1. Hey everyone, I hope you liked this third episode of Borders India. Two more to go! BTW the idea for this video came from the locals in India. I asked for story ideas and many of you told me to look into this issue. So thank you to everyone who suggested it! I would have never stumbled upon this otherwise.
    Also, If you want to help me make Vox Borders bigger and better, check out the Video Lab: http://bit.ly/vox-video-membership
    See you next week!

  2. I’m curious as to why the Sri Lankan government doesn’t sell or give the confiscated Indian boats (trawlers) to the local fisherman.

  3. Why can’t Sri Lanka just fish on the southern side of their country just so you know I’m not from India or Sri Lanka I’m just saying

  4. As an Indian i feel ,Indian fishermen are wrong here….. If the Indian government starts looking into this issue then both the indian tamils and sri lankan tamils will be benefitted….

  5. Not a word from govt. on this…….not even main stream media…….i can understand for TRP's only muslim/hindu game will work.

  6. India is the most problematic state having violated line of controls with all neighbors including Nepal, Sri Lanka, Pakistan, China and Bangladesh

  7. This spot is not the only 1.. indian fisherman enter Pakistani waters on daily basis .. and indian army in Kashmiri areas. Indian are The most Greedy nation after Israeli

  8. Fun fact: India ocean is only meant for Indians our government is kind that they gave this ocean part to Sri Lanka but still Sri Lankan is land of monsters

  9. Makes me happy that I don't eat seafood. I'm also not contributing to conflicts around the world b/c I don't buy much of anything! The GOP have destroyed the US, stealing and not paying taxes, destroying the middle class Gen X-ers. And they wonder why we didn't have that many kids.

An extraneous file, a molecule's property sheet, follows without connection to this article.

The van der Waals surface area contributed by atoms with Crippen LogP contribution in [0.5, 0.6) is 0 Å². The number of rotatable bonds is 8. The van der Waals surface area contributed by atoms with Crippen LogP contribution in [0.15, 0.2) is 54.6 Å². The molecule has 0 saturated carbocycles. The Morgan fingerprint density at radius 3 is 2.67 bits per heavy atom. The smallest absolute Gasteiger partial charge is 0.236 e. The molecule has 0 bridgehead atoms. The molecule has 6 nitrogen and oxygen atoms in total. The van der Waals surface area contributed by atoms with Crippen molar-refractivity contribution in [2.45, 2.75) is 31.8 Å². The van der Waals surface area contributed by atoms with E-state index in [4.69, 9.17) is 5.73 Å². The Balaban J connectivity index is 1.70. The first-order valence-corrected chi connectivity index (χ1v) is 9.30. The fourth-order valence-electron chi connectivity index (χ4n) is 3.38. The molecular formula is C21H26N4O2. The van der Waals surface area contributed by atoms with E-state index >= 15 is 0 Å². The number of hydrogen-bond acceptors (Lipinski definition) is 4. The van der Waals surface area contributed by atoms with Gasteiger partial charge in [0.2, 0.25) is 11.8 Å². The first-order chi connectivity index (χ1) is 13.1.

10. Most of the comments are saying that I am Indian we are sorry for crossing the same. But you guys haven't know the history and the media also says as Tamil fishermen, not the Indian fishermen so how comes the equality? Katchatheevu a small island used by both country fishermen happily before the interference of any political parties. But in 1974 the Indian government without asking opinion from Tamil Nadu people they have given this island to Srilanka. After that, the conflict started there is no place to anchor the boat in the middle of the sea than this single island. Where the fishermen will go and take someplace to rest?. Now both of the countries politicians are playing with this dispute not trying to solve any problems (same as like Jammu and Kashmir problem). If you want to know the real problem (irrespective of the country) you have to be there with the people, live with them and then only you can understand. Commenting that we're this countrymate we sorry for their madness doesn't make any sense. Be educated and matured enough to post the comments and share your views.

  11. Very nice documentary. Indian media and the central government has always been only caring about its borders in the north and the people of the north while the prosperous, hard working South is just a cash ( tax) cow of income for them.

  12. This shows how goverment and media negligence creates chaos between two peaceful nations. I stand with the fishermen community and hope that they are given proper education and facilities. Indian media never shows this things. This is bad. Love to Sri lankan brothers fron India.

  13. So India overfished their water and ripped up their sea beds and now they want to steal what’s not theirs. The UN should be protect SriLanka. India should have to pay restitution for the illegal poaching to the fishing families. And charged to restore the sea bed and restock the area. They knew they were poaching.

  14. I still don't know that how people recognize the ocean border line… that is yours and this is mine…
    Every country should draw high spike wire line in their ocean…lol..
    😟😕

  15. We really need to fish in our own waters…. Not get into Sri Lanka. We're India, not China… I hate that we are doing this, looting the resources of our smaller neighbor nation.

  16. totally agree with this video. the Dravidian politicians encourage this type of fishing cos its a win-win situation for them. As long as business is booming they make money (considering most of those boats are owned by politicians who hire ignorant locals to operate the boat) and when fisher men get killed by Sri Lankan navy they blame it on central government to support their fear mongering that Tamil Nadu is loosing its identity.